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The AAPG/Datapages Combined Publications Database

CSPG Special Publications


Facts and Principles of World Petroleum Occurrence — Memoir 6, 1980
Pages 951-973
Worldwide Petroleum Provinces

The Geology of the Offshore Sedimentary Basin of West Greenland

Guy Manderscheid


This article on the sedimentary basin under the continental shelf of West Greenland is based on work released to the public by the TGA-Grepco Group of Companies. The data include 18 845 km of airborne magnetometer profiles and approximately 4 900 km of reflection seismic done in 1970-71.

The sharp, elongated magnetic anomalies characteristic of the basalts of the Disko Island area extend offshore southward to 68°N and to the north of Nugssuaq beyond 73°. Southward and under the shelf opposite Holsteinsborg the anomalies, in contrast, are smoother and gentler. Here it is interpreted that non-magnetic sedimentary rocks are at least 7 km thick in places. Numerous faults are interpreted which seem to be westward extensions of those in the Precambrian of the mainland. No transform faults have been recognized.

The seismic indicates that the sediments thicken and slope westward in a smooth monocline. Small normal faults are present. Near the coast and northwest of Holsteinsborg several grabens are interpreted to be present. The monocline abruptly abuts a 160 km-long extensive N-S fault system which is the main feature of the basin. To the west of this fault system, the basement is interpreted to be 2 km below sea-level – in places it outcrops on sea-bottom. To the east of this system the soft sediments are interpreted to be 7 km thick. Southward, off Sukkertoppen and Godthab, several normal faults are present having the same general direction as those in the on-land Precambrian.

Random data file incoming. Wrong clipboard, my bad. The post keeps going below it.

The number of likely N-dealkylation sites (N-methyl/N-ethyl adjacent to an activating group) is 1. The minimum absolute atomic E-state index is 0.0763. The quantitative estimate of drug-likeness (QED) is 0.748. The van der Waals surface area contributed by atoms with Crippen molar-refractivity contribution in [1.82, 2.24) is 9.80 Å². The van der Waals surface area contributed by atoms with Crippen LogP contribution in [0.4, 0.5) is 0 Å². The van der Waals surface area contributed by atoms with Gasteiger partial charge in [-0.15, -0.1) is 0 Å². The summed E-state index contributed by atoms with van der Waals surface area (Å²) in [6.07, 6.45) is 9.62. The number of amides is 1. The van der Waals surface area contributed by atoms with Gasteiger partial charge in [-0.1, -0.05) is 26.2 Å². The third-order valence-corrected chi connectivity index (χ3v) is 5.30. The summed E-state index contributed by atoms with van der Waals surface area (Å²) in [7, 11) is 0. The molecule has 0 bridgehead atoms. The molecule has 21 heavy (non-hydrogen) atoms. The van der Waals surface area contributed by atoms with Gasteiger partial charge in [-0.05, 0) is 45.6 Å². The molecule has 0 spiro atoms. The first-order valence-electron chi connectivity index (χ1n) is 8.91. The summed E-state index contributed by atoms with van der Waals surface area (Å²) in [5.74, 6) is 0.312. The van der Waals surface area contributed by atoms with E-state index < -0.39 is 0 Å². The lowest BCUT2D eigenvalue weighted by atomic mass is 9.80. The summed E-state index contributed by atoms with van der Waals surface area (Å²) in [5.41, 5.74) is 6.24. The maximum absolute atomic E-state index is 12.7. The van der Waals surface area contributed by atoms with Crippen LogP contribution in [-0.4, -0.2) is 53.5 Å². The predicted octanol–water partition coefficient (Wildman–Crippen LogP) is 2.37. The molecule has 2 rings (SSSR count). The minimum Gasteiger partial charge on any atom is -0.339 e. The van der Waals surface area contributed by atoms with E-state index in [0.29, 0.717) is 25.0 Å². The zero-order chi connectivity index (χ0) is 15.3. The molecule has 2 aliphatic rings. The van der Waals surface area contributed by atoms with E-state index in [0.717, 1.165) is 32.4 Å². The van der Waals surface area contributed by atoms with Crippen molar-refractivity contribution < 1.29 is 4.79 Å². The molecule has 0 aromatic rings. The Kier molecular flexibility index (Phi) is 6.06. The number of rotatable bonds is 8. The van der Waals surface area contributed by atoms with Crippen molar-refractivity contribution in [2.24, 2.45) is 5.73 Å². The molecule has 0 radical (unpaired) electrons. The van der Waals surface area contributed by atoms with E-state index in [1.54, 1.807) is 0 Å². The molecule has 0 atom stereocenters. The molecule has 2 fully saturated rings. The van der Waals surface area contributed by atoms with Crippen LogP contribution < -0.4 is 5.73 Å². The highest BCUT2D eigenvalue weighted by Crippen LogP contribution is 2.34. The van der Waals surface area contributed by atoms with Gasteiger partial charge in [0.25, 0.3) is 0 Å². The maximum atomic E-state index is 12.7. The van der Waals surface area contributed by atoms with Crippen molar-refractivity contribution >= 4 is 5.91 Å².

The Kangamiut well was drilled on the K-structure which is a horst bounded on the east and west by normal faults. All the Tertiary stages are represented in the section which rests directly on the Precambrian basement at approximately 3 700 m. The lower 1 200 m of section is devoid of reservoirs.

It is suggested that only vertical movements have taken place in this part of the Labrador Sea north of 62°N, whereas to the south, there was limited sea-floor spreading. The sea-floor spreading decreases from a maximum of 150 km at the triple junction south of Greenland, to zero at 62°N, where it joins the great north-south fault system.

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